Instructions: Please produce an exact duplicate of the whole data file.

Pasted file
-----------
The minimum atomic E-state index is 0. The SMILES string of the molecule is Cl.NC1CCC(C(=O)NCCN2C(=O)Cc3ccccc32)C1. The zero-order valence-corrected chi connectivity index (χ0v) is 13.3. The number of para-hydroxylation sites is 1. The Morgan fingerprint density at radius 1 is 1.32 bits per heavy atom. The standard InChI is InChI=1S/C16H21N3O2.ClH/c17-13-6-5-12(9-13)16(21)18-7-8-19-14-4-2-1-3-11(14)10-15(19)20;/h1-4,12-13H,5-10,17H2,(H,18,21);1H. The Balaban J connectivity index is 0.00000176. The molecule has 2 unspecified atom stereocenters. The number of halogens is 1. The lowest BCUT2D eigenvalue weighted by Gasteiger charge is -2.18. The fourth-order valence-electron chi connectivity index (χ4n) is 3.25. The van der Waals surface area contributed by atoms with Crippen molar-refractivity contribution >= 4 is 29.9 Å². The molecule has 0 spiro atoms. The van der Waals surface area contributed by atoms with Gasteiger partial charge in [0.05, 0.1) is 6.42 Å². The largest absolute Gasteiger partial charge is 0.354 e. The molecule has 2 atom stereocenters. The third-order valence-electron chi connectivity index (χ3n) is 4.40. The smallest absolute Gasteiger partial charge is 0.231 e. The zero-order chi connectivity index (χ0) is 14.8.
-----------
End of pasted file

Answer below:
The minimum atomic E-state index is 0. The SMILES string of the molecule is Cl.NC1CCC(C(=O)NCCN2C(=O)Cc3ccccc32)C1. The zero-order valence-corrected chi connectivity index (χ0v) is 13.3. The number of para-hydroxylation sites is 1. The Morgan fingerprint density at radius 1 is 1.32 bits per heavy atom. The standard InChI is InChI=1S/C16H21N3O2.ClH/c17-13-6-5-12(9-13)16(21)18-7-8-19-14-4-2-1-3-11(14)10-15(19)20;/h1-4,12-13H,5-10,17H2,(H,18,21);1H. The Balaban J connectivity index is 0.00000176. The molecule has 2 unspecified atom stereocenters. The number of halogens is 1. The lowest BCUT2D eigenvalue weighted by Gasteiger charge is -2.18. The fourth-order valence-electron chi connectivity index (χ4n) is 3.25. The van der Waals surface area contributed by atoms with Crippen molar-refractivity contribution >= 4 is 29.9 Å². The molecule has 0 spiro atoms. The van der Waals surface area contributed by atoms with Gasteiger partial charge in [0.05, 0.1) is 6.42 Å². The largest absolute Gasteiger partial charge is 0.354 e. The molecule has 2 atom stereocenters. The third-order valence-electron chi connectivity index (χ3n) is 4.40. The smallest absolute Gasteiger partial charge is 0.231 e. The zero-order chi connectivity index (χ0) is 14.8.